The only problem is that this past Wednesday we went down to Lake Fulmore and spent two futile hours fishing. During the first several casts I watched with joy as Bowden and Lucy were totally caught up in the excitement of fishing for the first time. The lake became a mysterious and wondrous thing as they imagined how exciting it would be to feel a tug on their pole. You could almost read Bowden's mind as he watched the bobber and imagined fish investigating the meal worm and power bait on the end of his hook beneath the murky water.  However, as time went by and nothing happened they began to turn aside to other pursuits. Bowden laid his pole aside and declared that he was going to go explore the lake shore. Lucy amused herself finding sticks to throw into the water before catching up with Bowden who had discovered a dead fish among the reeds a few hundred feet down the shore. They were both excited at the discovery because it proved that there were fish in the lake. Apparently they had begun to doubt that. So for a time they resumed casting, but then Lucy wondered out loud if the dead fish they had found may have been "the last one." Then they both put their poles down again and continued their exploring.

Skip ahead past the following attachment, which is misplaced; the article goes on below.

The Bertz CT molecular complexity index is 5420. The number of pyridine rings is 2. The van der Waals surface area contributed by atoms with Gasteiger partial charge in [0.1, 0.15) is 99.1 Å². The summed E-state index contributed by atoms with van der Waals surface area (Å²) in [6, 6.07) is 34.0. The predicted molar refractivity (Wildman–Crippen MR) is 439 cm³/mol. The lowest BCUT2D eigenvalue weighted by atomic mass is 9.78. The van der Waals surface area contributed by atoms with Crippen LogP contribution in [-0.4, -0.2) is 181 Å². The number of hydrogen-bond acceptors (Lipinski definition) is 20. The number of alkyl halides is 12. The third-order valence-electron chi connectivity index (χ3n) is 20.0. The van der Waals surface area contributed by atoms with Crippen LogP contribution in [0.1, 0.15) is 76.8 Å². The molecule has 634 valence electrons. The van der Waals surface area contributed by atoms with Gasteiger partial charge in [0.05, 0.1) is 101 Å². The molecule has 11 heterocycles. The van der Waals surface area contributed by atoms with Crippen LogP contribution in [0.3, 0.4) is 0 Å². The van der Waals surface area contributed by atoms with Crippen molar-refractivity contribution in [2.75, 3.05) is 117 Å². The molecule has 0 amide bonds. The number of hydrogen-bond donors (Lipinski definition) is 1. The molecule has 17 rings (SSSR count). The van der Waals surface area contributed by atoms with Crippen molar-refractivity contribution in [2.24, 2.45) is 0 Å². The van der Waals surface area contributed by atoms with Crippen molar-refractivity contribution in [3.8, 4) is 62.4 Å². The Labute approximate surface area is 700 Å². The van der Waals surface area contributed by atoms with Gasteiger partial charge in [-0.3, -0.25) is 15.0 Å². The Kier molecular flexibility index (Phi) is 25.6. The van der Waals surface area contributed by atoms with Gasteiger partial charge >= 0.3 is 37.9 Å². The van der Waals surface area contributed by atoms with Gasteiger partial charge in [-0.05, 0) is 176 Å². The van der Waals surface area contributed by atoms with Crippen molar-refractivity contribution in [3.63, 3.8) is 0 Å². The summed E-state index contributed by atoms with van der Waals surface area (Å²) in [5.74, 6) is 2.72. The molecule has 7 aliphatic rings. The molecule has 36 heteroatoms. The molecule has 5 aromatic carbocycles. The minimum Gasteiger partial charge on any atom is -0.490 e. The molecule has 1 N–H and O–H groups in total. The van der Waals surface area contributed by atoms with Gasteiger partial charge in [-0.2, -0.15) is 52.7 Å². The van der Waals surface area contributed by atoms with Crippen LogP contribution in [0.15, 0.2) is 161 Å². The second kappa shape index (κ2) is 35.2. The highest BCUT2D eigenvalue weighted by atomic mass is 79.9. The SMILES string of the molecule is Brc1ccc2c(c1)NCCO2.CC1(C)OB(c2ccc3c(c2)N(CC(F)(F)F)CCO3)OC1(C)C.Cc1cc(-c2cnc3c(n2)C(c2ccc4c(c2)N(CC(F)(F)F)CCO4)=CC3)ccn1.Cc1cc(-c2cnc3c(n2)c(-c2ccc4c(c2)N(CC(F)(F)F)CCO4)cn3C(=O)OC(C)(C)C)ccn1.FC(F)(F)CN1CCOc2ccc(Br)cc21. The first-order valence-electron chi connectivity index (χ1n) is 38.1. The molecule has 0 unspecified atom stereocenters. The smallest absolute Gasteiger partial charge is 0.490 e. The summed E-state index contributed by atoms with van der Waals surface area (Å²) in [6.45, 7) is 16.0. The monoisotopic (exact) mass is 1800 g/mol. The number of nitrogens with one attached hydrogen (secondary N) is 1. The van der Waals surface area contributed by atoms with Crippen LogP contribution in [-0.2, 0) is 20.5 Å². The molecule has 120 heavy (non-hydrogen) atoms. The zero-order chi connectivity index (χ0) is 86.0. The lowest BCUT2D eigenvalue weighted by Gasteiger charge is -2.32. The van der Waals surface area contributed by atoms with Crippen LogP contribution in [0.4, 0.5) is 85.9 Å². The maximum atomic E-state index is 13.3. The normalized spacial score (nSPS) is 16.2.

Now I know they're young, and I can't reasonably expect them to display the patience of one who is more mature in years, but I'm afraid if the next fishing trip and the one after that likewise fail to deliver up a fish the kids will lose interest in fishing altogether.

Do any of you Southern California types know of any good fishing spots?

Friday, January 20, 2012


"I just hope she is her Mother like she says she is."
Middle-aged, white female to a male of like age and race, who I assume was her husband, as they exited Red Robin Restaurant. My mind swirled with all of the dark possibilities. Sometimes I would pay money for more context. Red Robin- Temecula, CA